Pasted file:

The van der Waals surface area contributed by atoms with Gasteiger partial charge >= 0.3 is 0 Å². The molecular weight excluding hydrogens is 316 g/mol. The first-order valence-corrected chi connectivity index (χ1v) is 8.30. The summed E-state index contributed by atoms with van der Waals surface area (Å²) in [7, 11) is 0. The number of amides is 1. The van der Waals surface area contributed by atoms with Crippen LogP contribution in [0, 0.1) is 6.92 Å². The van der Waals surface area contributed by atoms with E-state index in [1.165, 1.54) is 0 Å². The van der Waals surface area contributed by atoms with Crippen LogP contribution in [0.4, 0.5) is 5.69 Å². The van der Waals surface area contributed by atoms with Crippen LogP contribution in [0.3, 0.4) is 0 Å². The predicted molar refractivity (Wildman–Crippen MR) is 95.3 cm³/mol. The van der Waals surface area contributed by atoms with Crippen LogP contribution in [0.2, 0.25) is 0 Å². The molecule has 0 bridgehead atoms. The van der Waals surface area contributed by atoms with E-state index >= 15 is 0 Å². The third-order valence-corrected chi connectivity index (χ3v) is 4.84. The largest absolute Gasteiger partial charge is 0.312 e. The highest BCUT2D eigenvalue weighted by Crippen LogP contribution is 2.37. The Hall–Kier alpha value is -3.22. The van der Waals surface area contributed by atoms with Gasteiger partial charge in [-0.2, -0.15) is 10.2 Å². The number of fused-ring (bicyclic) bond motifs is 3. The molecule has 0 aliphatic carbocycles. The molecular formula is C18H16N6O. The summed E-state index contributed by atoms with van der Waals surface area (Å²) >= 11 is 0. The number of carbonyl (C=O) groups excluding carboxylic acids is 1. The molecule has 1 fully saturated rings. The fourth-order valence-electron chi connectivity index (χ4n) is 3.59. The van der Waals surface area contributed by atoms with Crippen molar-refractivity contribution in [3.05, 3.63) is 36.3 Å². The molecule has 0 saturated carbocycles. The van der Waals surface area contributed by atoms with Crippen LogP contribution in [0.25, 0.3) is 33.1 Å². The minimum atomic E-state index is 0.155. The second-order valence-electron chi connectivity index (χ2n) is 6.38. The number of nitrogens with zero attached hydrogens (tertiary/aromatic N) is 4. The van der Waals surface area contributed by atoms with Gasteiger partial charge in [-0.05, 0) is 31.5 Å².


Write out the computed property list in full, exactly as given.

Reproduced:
The van der Waals surface area contributed by atoms with Gasteiger partial charge >= 0.3 is 0 Å². The molecular weight excluding hydrogens is 316 g/mol. The first-order valence-corrected chi connectivity index (χ1v) is 8.30. The summed E-state index contributed by atoms with van der Waals surface area (Å²) in [7, 11) is 0. The number of amides is 1. The van der Waals surface area contributed by atoms with Crippen LogP contribution in [0, 0.1) is 6.92 Å². The van der Waals surface area contributed by atoms with E-state index in [1.165, 1.54) is 0 Å². The van der Waals surface area contributed by atoms with Crippen LogP contribution in [0.4, 0.5) is 5.69 Å². The van der Waals surface area contributed by atoms with Crippen LogP contribution in [0.3, 0.4) is 0 Å². The predicted molar refractivity (Wildman–Crippen MR) is 95.3 cm³/mol. The van der Waals surface area contributed by atoms with Crippen LogP contribution in [0.2, 0.25) is 0 Å². The molecule has 0 bridgehead atoms. The van der Waals surface area contributed by atoms with E-state index >= 15 is 0 Å². The third-order valence-corrected chi connectivity index (χ3v) is 4.84. The largest absolute Gasteiger partial charge is 0.312 e. The highest BCUT2D eigenvalue weighted by Crippen LogP contribution is 2.37. The Hall–Kier alpha value is -3.22. The van der Waals surface area contributed by atoms with Gasteiger partial charge in [-0.2, -0.15) is 10.2 Å². The number of fused-ring (bicyclic) bond motifs is 3. The molecule has 0 aliphatic carbocycles. The molecular formula is C18H16N6O. The summed E-state index contributed by atoms with van der Waals surface area (Å²) >= 11 is 0. The number of carbonyl (C=O) groups excluding carboxylic acids is 1. The molecule has 1 fully saturated rings. The fourth-order valence-electron chi connectivity index (χ4n) is 3.59. The van der Waals surface area contributed by atoms with Crippen molar-refractivity contribution in [3.05, 3.63) is 36.3 Å². The molecule has 0 saturated carbocycles. The van der Waals surface area contributed by atoms with Crippen LogP contribution in [0.25, 0.3) is 33.1 Å². The minimum atomic E-state index is 0.155. The second-order valence-electron chi connectivity index (χ2n) is 6.38. The number of nitrogens with zero attached hydrogens (tertiary/aromatic N) is 4. The van der Waals surface area contributed by atoms with Gasteiger partial charge in [-0.05, 0) is 31.5 Å².